7. This is a potential monetary award to any survivor of a deceased veteran who was also survived by any child or children who received SSA survivors Benefits as well as some children in their own right- as explained in the REPS regulation for any direcvtly service connected death-which could include many widows/widowers claims under the new AO presumptives. The REPS application is at the back of the DIC 21-534 application. "Incurred or aggravated prior to August 13,1981" certainly covers awards for SC deaths of Vietnam vets whose survivors might now fall under the new AO regulations. Under the provisions of section 156 of Public Law 97-377 and 38 C.F.R. § 3.812 (1992), a special allowance is payable to certain surviving spouses and children of individuals who died on active duty prior to August 13, 1981, or who died as a result of a service connected disability which was incurred or aggravated prior to August 13, 1981. This allowance, known as REPS benefits, was a replacement for certain social security benefits which were either reduced or terminated by the Omnibus Budget Reconciliation Act of 1981. Pub. L. No. 97-33, § 2205, 95 Stat. 837 (l98l). Among those who are potentially eligible for REPS benefits are unmarried children of the veteran between the ages of 18 and 22 who are attending a post-secondary school on a full- time basis. Retroactive benefits, that is, benefits for a period of time prior to the date of the claim for such benefits, may only be paid under certain circumstances which are set forth in 38 C.F.R. § 3.812(f). With respect to any claim which is received more than one year after May 23, 1984, but within six months following the month in which the claimant first became eligible for special allowance payable under Section 156 of Public Law 97-377 (REPS), benefits shall be payable for all periods beginning on or after the first day of the month that the claimant first became eligible for this special allowance. See 58 Fed Reg. 34524-5 (l993). And here is a OGC pres Op generated since the above regs were written -that clarifies the retro period: http://www.hadit.com/VA_General_Counsel_Precedent_Opinions/p2002_action/displayglossarydetails/p2002_glossaryid/89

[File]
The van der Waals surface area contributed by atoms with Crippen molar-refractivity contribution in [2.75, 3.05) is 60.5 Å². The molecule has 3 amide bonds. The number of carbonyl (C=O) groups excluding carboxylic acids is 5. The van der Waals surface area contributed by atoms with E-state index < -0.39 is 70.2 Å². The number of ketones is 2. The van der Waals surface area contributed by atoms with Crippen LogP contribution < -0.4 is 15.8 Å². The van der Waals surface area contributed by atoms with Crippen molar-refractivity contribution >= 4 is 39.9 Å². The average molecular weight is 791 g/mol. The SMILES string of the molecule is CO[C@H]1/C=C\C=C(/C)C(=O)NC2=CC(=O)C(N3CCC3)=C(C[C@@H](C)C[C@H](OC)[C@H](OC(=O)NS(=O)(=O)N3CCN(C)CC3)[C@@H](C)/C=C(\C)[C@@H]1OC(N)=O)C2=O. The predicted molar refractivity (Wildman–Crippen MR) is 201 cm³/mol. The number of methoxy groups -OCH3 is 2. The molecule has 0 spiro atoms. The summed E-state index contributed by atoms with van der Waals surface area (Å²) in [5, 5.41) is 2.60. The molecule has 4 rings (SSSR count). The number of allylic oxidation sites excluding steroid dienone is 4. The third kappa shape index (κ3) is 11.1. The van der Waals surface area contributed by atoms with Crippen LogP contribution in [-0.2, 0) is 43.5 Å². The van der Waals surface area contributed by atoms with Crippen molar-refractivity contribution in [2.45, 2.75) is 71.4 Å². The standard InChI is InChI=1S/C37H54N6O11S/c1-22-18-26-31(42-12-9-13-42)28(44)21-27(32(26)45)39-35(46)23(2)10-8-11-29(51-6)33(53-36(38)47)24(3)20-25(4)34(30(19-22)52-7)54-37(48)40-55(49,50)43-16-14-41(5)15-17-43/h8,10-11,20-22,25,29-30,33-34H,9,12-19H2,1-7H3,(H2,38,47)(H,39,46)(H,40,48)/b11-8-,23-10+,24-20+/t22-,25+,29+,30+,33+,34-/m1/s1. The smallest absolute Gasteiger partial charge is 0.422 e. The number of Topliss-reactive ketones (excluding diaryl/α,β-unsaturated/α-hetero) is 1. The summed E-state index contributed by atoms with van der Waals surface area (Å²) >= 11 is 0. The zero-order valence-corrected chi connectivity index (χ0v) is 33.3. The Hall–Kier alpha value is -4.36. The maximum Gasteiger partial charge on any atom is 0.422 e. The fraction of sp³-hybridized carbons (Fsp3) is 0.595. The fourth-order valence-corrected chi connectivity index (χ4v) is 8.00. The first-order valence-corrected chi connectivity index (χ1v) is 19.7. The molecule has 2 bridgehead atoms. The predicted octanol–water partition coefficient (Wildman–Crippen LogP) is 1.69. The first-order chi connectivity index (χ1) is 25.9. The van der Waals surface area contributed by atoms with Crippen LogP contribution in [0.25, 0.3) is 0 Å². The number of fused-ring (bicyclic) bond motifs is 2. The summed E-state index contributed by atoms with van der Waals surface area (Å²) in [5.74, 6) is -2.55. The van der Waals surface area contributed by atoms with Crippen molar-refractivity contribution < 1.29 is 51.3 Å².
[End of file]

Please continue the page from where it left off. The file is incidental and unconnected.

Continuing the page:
8. After two long years, I just received a denial and the SOC from the VARO for service connected ptsd due to MST and I am absolutely sick about it. I really need help on where to turn now because I want to continue to fight this, but it seems like no matter what evidence I submit, service connection for PTSD due to MST is almost impossible to achieve. The SOC I received stated that "You have submitted copies of emails, letters, journals entries and documents from the Army indicating evidence of military sexual trauma. Based on all the evidence received, we have conceded that you did suffer from military sexual trauma during your military service. Treatment reports from VAMC/Outpatient Clinic show you have received treatment for PTSD symptoms and for major depressive disorder. VA examination dated on February 14, 2012, states you have a diagnosis of PTSD and dysthymia disorder. The examiner provides the opinion that she cannot say with confidence that your military sexual trauma experiences meet criteria A for PTSD. The examiner also states she cannot resolve that the issue of PTSD is a result of your military experience without resort to mere speculation. Service connection for PTSD remains denied. Although we conceded that you were exposed to traumatic events during your military service, to include military sexual trauma, we have not received any medical evidence that your PTSD is the result of your military sexual trauma. We have requested 2 different VA examinations, with 2 different examiners and both have been unable to provide a medical opinion that your PTSD is the result of your military sexual trauma. The treatment reports from the Outpatient clinic show you have received treatment for PTSD symptoms associated with your history of military sexual trauma. However, these reports do not provide a medical opinion and rationale that your PTDS is due to military sexual trauma, and the result of other trauma." My MH doctor specifically told me her medical notes were more vague due to my privacy, so If I asked her to write a medical opinion and rationale that my PTSD is due to MST, would this help? Should I go to a civilian MH doctor to gain another opinion? I was sent a Form 9 and must state why I think the VA decided my case incorrectly. Is it time for a lawyer? I didn't received much help from the VFW due to the VSOs lack of experience and uncomfortableness with MST. I am trying to find records from an outpatient base clinic in Hawaii which will show pregnancy test, STD test and other sickness from the timeframe of MST. It seems the VA wants to link PTSD to me witnessing molestation of daughter almost 15 years after MST instead of all that happened during active duty. Can anyone PLEASE advise me? I feel so hurt, betrayed and now even angry, especially that the VA conceded that I was exposed to MST during my military service. My original post on Hadit was under the PTSD Disorder Claim and was called PTSD/MST Denial as well, but this seems to be a more suitable area to post now.